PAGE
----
I wanted the team to hire Pierre McGuire as its GM when The Goat was fired. Maybe, five years later, I will get my wish if this season ends similarly to last season.

  3. Michael Nixon

    I was no fan of Therrien but the problem with this team is Bergevin. He has done nothing to cure the biggest issue he had when he became GM and that is lack of a true no. 1 centre.

    I am sick and tired of his constant statement that it’s too hard to make a trade. Combine that with lousy player development and it’s time for him to go also.

    Stand up if you have confidence in MB to get some players to help out. Julien’s coaching can only go so far…

  4. Matt Carbone

    Great recap Mitch.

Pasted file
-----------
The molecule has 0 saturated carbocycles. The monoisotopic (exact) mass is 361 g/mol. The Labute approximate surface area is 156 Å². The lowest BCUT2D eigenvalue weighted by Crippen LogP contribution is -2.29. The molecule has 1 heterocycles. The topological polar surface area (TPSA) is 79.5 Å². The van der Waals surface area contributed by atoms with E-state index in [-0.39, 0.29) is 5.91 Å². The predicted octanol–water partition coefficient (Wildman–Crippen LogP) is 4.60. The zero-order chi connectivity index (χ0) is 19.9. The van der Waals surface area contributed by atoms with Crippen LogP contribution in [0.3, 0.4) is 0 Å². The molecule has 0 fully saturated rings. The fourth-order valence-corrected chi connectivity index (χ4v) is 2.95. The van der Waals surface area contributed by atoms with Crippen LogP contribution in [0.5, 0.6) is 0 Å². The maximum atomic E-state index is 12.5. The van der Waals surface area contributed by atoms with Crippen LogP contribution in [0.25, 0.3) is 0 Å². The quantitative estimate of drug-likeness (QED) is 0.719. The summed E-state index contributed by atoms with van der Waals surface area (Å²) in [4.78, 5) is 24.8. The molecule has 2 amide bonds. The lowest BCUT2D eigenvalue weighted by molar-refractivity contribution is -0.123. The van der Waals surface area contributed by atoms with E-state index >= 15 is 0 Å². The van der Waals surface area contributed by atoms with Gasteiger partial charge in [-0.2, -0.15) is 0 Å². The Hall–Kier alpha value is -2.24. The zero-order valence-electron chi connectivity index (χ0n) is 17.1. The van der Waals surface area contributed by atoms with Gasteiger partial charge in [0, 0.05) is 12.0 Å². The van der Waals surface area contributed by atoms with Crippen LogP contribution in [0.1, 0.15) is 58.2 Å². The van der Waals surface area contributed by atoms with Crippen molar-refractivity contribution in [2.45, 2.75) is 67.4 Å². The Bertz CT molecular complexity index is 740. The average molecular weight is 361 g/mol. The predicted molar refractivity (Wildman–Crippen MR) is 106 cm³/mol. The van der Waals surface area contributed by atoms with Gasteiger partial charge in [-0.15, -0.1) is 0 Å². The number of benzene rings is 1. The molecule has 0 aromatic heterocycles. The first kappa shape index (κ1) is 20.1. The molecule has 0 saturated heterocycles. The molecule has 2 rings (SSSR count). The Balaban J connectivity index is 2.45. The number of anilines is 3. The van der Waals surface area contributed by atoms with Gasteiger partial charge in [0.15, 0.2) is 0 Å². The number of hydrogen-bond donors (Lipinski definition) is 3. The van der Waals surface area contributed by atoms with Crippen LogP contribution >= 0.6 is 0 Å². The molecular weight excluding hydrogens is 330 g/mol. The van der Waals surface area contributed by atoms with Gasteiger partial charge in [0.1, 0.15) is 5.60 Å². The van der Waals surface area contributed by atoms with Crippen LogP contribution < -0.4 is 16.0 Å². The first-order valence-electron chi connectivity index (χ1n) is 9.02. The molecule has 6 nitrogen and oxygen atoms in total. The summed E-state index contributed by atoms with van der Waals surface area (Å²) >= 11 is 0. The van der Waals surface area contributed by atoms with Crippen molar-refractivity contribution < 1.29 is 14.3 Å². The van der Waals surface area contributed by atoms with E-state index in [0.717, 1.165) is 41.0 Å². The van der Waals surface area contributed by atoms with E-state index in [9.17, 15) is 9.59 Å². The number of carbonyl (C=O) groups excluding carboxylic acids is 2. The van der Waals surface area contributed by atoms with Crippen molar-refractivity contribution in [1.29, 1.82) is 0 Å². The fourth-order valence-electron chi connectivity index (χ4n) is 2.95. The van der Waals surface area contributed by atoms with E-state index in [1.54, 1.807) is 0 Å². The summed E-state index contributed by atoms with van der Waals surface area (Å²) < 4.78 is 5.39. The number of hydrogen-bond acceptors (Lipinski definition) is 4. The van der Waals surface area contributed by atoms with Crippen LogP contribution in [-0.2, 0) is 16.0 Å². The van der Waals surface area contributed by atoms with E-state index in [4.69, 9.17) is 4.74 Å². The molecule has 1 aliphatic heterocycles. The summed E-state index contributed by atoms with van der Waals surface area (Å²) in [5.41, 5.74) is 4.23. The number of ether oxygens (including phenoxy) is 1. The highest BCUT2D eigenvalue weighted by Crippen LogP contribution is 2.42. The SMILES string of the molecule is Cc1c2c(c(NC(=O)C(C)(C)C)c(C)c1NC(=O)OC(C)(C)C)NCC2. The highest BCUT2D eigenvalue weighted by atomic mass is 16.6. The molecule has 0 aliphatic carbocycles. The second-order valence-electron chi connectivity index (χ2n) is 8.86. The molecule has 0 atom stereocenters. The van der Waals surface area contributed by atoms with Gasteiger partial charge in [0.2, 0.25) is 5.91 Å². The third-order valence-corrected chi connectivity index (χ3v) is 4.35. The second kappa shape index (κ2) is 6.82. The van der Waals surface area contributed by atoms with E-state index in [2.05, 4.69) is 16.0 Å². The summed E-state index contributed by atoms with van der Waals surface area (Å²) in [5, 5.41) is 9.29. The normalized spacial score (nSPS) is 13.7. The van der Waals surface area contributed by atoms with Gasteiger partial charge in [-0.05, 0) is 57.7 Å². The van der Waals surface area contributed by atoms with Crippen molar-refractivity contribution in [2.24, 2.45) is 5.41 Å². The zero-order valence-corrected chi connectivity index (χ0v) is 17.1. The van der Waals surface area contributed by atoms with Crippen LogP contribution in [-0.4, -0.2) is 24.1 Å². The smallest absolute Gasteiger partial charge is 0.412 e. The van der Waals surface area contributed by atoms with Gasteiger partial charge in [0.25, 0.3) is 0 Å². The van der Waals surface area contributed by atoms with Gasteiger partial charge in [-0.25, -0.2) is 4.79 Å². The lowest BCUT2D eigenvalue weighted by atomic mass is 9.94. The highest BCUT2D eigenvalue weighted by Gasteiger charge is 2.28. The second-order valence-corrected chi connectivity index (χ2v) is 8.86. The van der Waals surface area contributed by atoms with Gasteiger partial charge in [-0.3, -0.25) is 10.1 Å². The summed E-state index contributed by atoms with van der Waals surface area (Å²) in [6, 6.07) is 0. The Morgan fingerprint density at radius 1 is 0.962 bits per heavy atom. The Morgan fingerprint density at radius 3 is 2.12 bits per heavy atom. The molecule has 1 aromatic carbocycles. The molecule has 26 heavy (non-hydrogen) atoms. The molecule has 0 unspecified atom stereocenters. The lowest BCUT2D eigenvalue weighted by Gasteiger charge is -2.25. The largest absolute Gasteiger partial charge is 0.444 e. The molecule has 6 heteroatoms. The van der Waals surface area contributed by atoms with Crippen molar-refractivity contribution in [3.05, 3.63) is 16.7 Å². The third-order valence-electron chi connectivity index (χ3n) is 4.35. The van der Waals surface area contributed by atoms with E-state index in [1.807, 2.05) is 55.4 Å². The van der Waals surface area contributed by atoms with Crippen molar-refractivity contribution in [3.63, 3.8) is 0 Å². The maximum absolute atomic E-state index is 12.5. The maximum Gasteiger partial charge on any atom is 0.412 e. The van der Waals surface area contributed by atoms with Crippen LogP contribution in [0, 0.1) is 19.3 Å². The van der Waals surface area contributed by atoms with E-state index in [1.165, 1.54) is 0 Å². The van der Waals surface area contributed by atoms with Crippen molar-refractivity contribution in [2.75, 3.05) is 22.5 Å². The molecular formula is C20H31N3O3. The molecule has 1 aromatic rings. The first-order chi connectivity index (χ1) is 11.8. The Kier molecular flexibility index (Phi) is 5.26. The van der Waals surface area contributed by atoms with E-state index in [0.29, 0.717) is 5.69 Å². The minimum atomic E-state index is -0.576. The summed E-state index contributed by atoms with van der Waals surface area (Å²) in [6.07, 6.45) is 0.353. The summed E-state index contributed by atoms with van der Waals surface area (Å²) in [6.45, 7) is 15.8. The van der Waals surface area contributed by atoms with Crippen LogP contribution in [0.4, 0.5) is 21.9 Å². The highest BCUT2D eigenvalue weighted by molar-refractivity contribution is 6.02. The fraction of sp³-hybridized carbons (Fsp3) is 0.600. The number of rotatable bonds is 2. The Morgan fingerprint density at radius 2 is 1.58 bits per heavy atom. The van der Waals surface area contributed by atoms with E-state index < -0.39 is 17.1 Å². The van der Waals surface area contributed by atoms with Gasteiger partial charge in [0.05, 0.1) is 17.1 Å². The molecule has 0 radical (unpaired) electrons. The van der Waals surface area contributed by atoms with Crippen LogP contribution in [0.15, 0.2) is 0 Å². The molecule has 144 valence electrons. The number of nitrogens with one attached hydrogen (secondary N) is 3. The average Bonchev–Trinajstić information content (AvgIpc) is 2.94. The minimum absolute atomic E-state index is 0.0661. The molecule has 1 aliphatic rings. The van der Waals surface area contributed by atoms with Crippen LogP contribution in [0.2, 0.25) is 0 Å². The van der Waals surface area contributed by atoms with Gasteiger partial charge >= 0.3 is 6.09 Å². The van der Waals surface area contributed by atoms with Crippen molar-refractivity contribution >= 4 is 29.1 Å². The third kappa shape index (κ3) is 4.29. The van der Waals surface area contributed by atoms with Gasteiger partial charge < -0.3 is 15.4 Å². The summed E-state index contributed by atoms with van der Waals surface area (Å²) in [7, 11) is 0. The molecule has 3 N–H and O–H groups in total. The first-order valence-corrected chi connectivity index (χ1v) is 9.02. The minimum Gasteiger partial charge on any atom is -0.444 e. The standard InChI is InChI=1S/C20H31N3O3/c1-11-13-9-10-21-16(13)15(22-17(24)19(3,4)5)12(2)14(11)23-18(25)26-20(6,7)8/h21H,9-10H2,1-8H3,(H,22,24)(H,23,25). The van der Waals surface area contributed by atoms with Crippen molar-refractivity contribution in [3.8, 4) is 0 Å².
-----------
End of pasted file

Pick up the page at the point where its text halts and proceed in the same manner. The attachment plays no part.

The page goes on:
I to was rooting for Therrien because of the same reasons. So many people wanted him to fail, I couldnt help wanting him to succeed. With the NHL the way it is, a big mid-season trade is nearly impossible, so the coach ends up on the guillotine.

    As for MB, he has been one of the more active GMS out there as far as player movement. The holes that Montréal needs to fill are only found at the draft, The only premier center to change hands in the last 5 years is Seguin to Dallas. The rest have been 2Cs at best. Their biggest issue is player development. Why has Galchen-yuck struggled so much in that C role? He only shined when there was no pressure to perform.

    Habs havent had the luxury to draft in the top 3 since that time. I dont know how MB can ever get what he needs unless he tanks a whole season which will never happen. If they miss the playoffs or get bounced in the 1st round, my firing gun is pointed firmly at Trevor Timmins and anyone involved with the amateur scouting. Its incomprehensible how little the draft has helped this team over the past 10 years.

    Lets see what happens by March 1st but im not holding my breathe.

  5. Terry Hamel